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Here's a look at the new women's, gender-balanced disciplines for the 2022 Winter Games

The women's monobob will be one of a handful of new events added to the 2022 Winter Olympics. EPA/JED LEICESTER - YIS/IOC HANDOUT

The 2022 Winter Games in Beijing will be historic for several reasons -- it will feature the highest number of women's events in an Olympic Winter program, and the Games will also see the highest number of gender-balanced disciplines.

To accomplish that, the IOC last week announced the inclusion of seven new medal events, increasing female participation from 41 percent in PyeongChang to 45.44 percent for Beijing.

The other goal of the additions: to introduce events that will appeal to a younger audience. With that in mind, the women's monobob made the cut ahead of a four-women bobsleigh event (to coexist with the men's event). Monobob's popular run at the 2016 Youth Winter Olympics and its feasibility -- bobsleigh costs 3-4 more times than a monobob -- made it the more obvious choice.

Another event that has been widely popular is Big Air. The snowboard version, which made its debut at the 2018 Winter Olympics, saw 21-year-old American Kyle Mack take the silver medal. The inaugural edition of the Big Air freestyle skiing event (both men's and women's) will be held in Beijing.

Apart from the seven new events, there will also be more entrants added to existing team events: women's ice hockey and mixed doubles curling will have two more teams each, while biathlon, luge, skating and skiing will lose quota of athletes and 12 men's bobsled quotas will be given to the women's monobob event. While this is good news for monobob, women's Nordic combined will not be a part of the 2022 Games.

Despite the additions, fewer athletes will compete in Beijing -- only 2,892 overall, 41 fewer than in PyeongChang. This was done to stick to the Olympic Charter goal of decreasing the overall size of the pool.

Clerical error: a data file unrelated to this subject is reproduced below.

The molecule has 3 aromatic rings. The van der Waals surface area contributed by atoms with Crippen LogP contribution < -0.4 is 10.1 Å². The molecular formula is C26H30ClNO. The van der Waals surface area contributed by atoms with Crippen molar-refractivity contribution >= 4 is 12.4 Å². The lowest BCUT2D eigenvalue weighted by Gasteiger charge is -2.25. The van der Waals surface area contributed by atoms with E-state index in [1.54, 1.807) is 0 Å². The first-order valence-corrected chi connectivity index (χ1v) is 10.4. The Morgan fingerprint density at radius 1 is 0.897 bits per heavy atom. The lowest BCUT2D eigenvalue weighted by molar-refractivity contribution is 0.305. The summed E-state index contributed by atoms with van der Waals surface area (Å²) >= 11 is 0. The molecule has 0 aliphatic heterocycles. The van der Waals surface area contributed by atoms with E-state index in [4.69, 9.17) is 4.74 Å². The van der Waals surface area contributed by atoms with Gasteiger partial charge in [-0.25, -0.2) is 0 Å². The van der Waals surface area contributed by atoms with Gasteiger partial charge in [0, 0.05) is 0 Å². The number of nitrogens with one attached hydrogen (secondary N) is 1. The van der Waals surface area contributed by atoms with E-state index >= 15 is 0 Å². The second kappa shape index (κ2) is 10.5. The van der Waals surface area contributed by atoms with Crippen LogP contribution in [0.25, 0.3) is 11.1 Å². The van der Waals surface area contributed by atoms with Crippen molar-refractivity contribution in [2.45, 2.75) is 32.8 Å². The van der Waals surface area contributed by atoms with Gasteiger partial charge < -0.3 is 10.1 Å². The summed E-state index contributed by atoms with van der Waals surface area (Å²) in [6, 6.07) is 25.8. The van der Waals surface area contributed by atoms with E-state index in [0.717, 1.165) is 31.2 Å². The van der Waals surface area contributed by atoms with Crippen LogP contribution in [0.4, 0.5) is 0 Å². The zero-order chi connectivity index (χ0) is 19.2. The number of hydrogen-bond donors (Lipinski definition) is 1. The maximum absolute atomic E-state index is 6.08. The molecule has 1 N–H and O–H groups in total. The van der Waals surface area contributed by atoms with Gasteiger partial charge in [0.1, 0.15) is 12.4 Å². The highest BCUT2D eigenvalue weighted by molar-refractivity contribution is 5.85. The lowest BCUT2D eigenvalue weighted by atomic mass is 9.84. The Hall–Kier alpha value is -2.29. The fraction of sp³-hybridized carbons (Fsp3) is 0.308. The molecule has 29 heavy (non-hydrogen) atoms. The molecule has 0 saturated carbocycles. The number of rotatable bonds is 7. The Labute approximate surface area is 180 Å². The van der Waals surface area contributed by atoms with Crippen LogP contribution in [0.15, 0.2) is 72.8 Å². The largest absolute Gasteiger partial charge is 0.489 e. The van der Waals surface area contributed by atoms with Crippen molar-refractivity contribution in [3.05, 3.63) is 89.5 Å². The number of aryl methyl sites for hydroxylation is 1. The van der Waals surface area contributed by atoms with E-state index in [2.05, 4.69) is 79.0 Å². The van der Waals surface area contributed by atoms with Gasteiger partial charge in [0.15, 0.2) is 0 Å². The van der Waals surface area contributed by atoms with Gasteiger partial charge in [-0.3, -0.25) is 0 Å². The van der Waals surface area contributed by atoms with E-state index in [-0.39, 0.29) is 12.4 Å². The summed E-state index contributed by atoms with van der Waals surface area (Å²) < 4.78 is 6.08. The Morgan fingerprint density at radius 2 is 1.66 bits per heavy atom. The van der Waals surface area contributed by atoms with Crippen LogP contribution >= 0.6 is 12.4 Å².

Here's a breakdown of the new events, and why you should follow them:

Women's monobob

One look at the monobob reminds you of a miniature version of the Batmobile, with a pointed front and a tiny opening (with two sharp bat-ear like projections) in the rear for the driver to jump into after propelling the vehicle forward. Unlike traditional bobsleigh where two athletes are involved, one to push and one to drive, monobob is a single-person event -- you push and you drive. The other major difference: In bobsleigh, you can make use of advanced aerospace engineering to create a superior vehicle. That is scrapped in monobob -- every athlete competes with a similar sled. It is all about how they make use of their surroundings and the track to achieve a perfect race.

Men's and women's Big Air freestyle skiing

If you couldn't get enough of the freestyle skiing events at the PyeongChang Olympics (there were five for each gender -- aerials, halfpipe, moguls, ski cross and slopestyle), the addition of these events is good news for you. In Big Air freestyle skiing, athletes will ski down a hill, making large jumps and performing tricks in the air, similar to that of Big Air snowboarding. Why you should watch it: The tricks.

Mixed events

Four sports that already saw men's and women's teams competing at PyeongChang will incorporate mixed events: short track speedskating, ski jumping, ski aerials and snowboardcross. The IOC has been a big proponent of mixed events, a principal component of the Youth Olympics Games that have gained popularity in the main Olympic program ever since mixed biathlon and luge events were introduced in 2014 and alpine skiing and curling events in 2018. The short-track event will be a relay, similar to that of the men's and women's events.